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Germany 1973/4
Directed by
Rainer Werner Fassbinder
94 minutes
Rated M

Reviewed by
Bernard Hemingway
4 stars

Ali: Fear EatsThe Soul

Fassbinder’s remarkable portrait of 70s Germany won the International Critics Prize at Cannes) was made in just four weeks when the director was only 28. A re-working of Douglas Sirk’s All That Heaven Allows (1955), Ali tell the story of the poignant relationship between a middle-aged widow and cleaning lady Emmi (Brigitte Mirra) and Ali (El Hedi ben Salem), a Moroccan immigrant twenty years her junior. Both lonely souls, they fall in love and marry, their relationship initially sustaining them from a tide of disapproval but gradually succumbing to it.

Although the latter aspect of the film, with Emmi turning on the undeserving Ali, is dealt with in a too summary fashion, its beauty is in the direct and simple story which both works against odds, given the unlikeliness of the pairing and also makes some remarkably effective statements about prejudice and hypocrisy with particular reference to German society. Here Fassbinder's slightly abstracted visual style marvellously brings home the message. Thus, for example, the physical configuration of the cleaning women on the staircase is used strikingly to represent their personal and ideological allegiances. Both Mira and Ben Salem had worked with Fassbinder multiple times before (the latter also being the director’s lover) and this perhaps explains the natural empathy of the performances that sweeps the incongruity of the coupling aside and makes the film both a fine romance and a telling insight into human psychology.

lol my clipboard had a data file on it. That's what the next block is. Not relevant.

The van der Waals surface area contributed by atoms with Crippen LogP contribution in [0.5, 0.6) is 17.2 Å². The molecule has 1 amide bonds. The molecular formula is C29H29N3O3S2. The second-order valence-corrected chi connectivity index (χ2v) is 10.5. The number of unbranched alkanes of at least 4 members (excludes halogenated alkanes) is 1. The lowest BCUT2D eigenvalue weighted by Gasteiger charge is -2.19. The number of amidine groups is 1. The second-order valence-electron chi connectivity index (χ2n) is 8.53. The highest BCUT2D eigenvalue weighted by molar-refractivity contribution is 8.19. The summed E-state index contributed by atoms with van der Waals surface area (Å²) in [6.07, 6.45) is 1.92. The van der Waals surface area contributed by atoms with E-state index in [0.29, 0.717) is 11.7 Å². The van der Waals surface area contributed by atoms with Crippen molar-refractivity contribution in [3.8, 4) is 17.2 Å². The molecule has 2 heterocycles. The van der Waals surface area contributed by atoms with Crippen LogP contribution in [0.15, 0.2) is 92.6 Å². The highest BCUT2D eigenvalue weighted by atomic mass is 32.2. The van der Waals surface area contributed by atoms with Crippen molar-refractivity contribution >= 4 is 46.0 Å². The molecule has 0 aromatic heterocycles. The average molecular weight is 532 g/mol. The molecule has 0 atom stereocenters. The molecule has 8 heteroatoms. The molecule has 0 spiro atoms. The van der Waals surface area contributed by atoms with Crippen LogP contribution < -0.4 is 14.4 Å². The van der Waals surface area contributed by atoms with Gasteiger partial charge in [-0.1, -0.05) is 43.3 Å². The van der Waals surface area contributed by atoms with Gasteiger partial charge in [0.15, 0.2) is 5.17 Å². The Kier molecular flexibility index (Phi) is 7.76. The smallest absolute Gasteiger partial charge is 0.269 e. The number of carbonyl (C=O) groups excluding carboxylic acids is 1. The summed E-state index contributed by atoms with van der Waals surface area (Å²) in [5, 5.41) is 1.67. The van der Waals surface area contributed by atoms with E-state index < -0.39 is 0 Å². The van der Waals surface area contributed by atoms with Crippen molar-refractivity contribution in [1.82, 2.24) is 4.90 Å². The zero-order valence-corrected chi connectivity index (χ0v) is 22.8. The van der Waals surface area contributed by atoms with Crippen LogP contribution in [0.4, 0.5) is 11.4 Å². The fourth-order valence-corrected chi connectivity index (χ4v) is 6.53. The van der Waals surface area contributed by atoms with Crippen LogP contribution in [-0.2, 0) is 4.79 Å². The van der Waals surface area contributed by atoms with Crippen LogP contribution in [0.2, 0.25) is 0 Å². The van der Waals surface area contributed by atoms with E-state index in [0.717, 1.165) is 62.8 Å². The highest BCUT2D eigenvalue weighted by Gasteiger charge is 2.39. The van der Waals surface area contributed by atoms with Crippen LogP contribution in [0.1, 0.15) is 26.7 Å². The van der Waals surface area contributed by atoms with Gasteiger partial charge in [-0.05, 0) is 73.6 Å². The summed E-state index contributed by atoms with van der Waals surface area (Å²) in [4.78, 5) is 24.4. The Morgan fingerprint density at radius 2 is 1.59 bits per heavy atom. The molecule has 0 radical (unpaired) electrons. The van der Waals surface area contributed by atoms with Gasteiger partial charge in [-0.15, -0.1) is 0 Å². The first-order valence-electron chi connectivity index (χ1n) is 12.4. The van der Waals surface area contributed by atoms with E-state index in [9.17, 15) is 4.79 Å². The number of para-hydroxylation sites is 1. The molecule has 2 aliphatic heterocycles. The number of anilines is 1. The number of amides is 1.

FYI: An uncredited Fassbinder plays Emmi’s brutish son-in-law, Eugen

DVD Extras: Audio commentary by Mark Freeman, a LaTrobe University academic; A Powerful Political Potential – a 2005 interview in which Todd Haynes discusses Fassbinder, Sirk and the melodrama; Insert essays by Jonathan Rosenblum and Justin Vicari; The original theatrical trailer.

Available from: Madman

 

 

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